But the times have changed. While The Homemaker is still a popular standby, advertisers have tweaked the story to bring it to the present. No longer is the archetype a cardboard cutout whose only trait is a toothy smile. The modern representation is infused with depth and personality, so that we may see a bit of ourselves in the ad. Toyota's version is a young thirty-something who's learning the ropes of motherhood. And Target's collaboration with comedienne Maria Bamford is... well, a little out in left field.
See: Hamburglar, the Trix Rabbit, the Cookie Crook (for Cookie Crisp cereal)
Primarily aimed at kids, The Thief points to a maxim about consumerism: Desire begets desire. It's in our nature to want what others want. Sometimes we skim past the reviews on Consumer Reports. Sometimes we don't even believe in the efficacy of the product. But when our peers start raving about it -- when we perceive of the product as being desired -- that's when it clicks in our heads.
Remember how, in the sixth grade, Roddy "Snot-Nose" McPherson brought a yo-yo to class, and suddenly everyone was begging their parents for yo-yos? And how, just a week prior, no one gave a damn about yo-yos, or thought that they were a fun way to pass the time?
Characters like the Hamburglar are used to evoke that sense of yo-yo pandemonium (though to varying degrees of success). Their job isn't to explain the practical value of the product. They exist to say, "I want this real bad, which means you should want it too." It sounds like faulty logic, but let's admit it: When you dug into a bowl of Trix as a 6-year-old, didn't you derive a bit of pleasure from knowing that you possessed something that kept eluding The Rabbit?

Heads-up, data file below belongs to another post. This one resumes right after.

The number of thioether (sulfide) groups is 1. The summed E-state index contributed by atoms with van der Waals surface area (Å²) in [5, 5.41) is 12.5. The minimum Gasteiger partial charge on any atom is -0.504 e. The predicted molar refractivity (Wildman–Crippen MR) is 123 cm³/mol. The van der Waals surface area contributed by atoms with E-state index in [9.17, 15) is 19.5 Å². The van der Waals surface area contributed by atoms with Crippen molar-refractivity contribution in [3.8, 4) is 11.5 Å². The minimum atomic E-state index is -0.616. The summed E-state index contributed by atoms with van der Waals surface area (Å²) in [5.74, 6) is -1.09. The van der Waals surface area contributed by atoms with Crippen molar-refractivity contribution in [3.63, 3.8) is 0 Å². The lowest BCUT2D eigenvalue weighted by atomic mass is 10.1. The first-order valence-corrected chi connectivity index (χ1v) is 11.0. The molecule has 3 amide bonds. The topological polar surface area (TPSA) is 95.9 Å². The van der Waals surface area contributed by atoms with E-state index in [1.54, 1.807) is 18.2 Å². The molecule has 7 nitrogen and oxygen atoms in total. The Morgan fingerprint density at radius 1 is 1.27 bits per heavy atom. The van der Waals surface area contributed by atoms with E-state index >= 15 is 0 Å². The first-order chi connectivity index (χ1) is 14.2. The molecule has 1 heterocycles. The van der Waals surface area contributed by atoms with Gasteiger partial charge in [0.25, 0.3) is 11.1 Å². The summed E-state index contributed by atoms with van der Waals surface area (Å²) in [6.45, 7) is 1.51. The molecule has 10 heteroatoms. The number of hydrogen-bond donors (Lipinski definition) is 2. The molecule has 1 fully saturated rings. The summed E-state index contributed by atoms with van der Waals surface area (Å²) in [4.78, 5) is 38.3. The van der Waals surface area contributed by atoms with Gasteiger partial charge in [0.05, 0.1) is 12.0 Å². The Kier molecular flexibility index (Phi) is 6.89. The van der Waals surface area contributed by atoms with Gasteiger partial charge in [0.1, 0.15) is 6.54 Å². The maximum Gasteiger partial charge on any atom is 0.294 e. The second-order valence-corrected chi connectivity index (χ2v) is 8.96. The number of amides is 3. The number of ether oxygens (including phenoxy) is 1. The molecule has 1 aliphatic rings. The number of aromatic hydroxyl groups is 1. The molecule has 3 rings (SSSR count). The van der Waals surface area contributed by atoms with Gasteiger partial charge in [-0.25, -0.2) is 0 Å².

Sidenote: Notice that The Thief often comes in animated form. A real, live thief just isn't as appetizing for viewers.
See: Levi's "Go Forth" campaign, recent commercials for Miracle Whip
Since the inauguration of the first high school, the allure of the in-crowd has been a driving force among youths worldwide. The cool kid personifies the exuberance and bravado that we all desire. It's about youth at its best -- traipsing through the world without a care, confidence always at a fever pitch. As such, the archetype lends itself to the gadgets and toys that every jetsetter will need. It will be forever be tied to fashion, tech gear, and, apparently, mayonnaise (see below).
But it's not just about who's cool, it's about who's cool at the moment. And right now it's the age of The Hipster -- those well-dressed mavens of lo-fi music. Maybe there'll be a different breed of hipsters in a few years. Maybe there won't be any hipsters at all. But we can be sure that, whatever the time period, the current it-crowd will be there to show off the latest hip-hugging jeans.
Tim Loc is an editorial intern at iMedia Connection.
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Not the R&B artist from the 90s and naughties, but a real baby. We don't want to ruin things by saying too much, so just watch and enjoy.
"Dog Fetch Fails"
Kudos to whomever culled through tons of videos to make this compilation. There are some real gems in here -- especially the dog going after the Swedish exercise ball.
Reminiscent of a very famous kitten tickling video, this adorable little Persian kitten will melt your face off with his cuteness. Enjoy all the cuteness, and happy Thursday everyone.
Article written by associate media producer Brian Waters.